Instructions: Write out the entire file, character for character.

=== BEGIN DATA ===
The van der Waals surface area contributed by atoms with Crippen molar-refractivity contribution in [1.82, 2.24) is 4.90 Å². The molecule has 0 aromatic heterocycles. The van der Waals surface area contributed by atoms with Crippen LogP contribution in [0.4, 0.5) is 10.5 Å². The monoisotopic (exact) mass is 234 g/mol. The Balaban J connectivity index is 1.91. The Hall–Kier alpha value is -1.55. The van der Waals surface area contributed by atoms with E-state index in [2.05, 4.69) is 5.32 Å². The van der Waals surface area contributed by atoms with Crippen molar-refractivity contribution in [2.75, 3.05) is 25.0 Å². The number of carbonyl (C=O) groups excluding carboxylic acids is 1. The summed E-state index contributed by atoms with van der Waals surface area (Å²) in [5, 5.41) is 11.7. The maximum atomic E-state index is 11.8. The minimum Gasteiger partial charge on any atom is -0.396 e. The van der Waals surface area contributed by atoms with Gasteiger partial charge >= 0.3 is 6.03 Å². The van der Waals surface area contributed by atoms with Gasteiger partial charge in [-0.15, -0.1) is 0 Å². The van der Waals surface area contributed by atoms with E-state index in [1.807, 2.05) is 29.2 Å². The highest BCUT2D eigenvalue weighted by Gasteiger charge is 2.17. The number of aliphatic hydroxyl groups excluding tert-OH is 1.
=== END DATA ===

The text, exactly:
The van der Waals surface area contributed by atoms with Crippen molar-refractivity contribution in [1.82, 2.24) is 4.90 Å². The molecule has 0 aromatic heterocycles. The van der Waals surface area contributed by atoms with Crippen LogP contribution in [0.4, 0.5) is 10.5 Å². The monoisotopic (exact) mass is 234 g/mol. The Balaban J connectivity index is 1.91. The Hall–Kier alpha value is -1.55. The van der Waals surface area contributed by atoms with E-state index in [2.05, 4.69) is 5.32 Å². The van der Waals surface area contributed by atoms with Crippen molar-refractivity contribution in [2.75, 3.05) is 25.0 Å². The number of carbonyl (C=O) groups excluding carboxylic acids is 1. The summed E-state index contributed by atoms with van der Waals surface area (Å²) in [5, 5.41) is 11.7. The maximum atomic E-state index is 11.8. The minimum Gasteiger partial charge on any atom is -0.396 e. The van der Waals surface area contributed by atoms with Gasteiger partial charge >= 0.3 is 6.03 Å². The van der Waals surface area contributed by atoms with Gasteiger partial charge in [-0.15, -0.1) is 0 Å². The van der Waals surface area contributed by atoms with E-state index in [1.807, 2.05) is 29.2 Å². The highest BCUT2D eigenvalue weighted by Gasteiger charge is 2.17. The number of aliphatic hydroxyl groups excluding tert-OH is 1.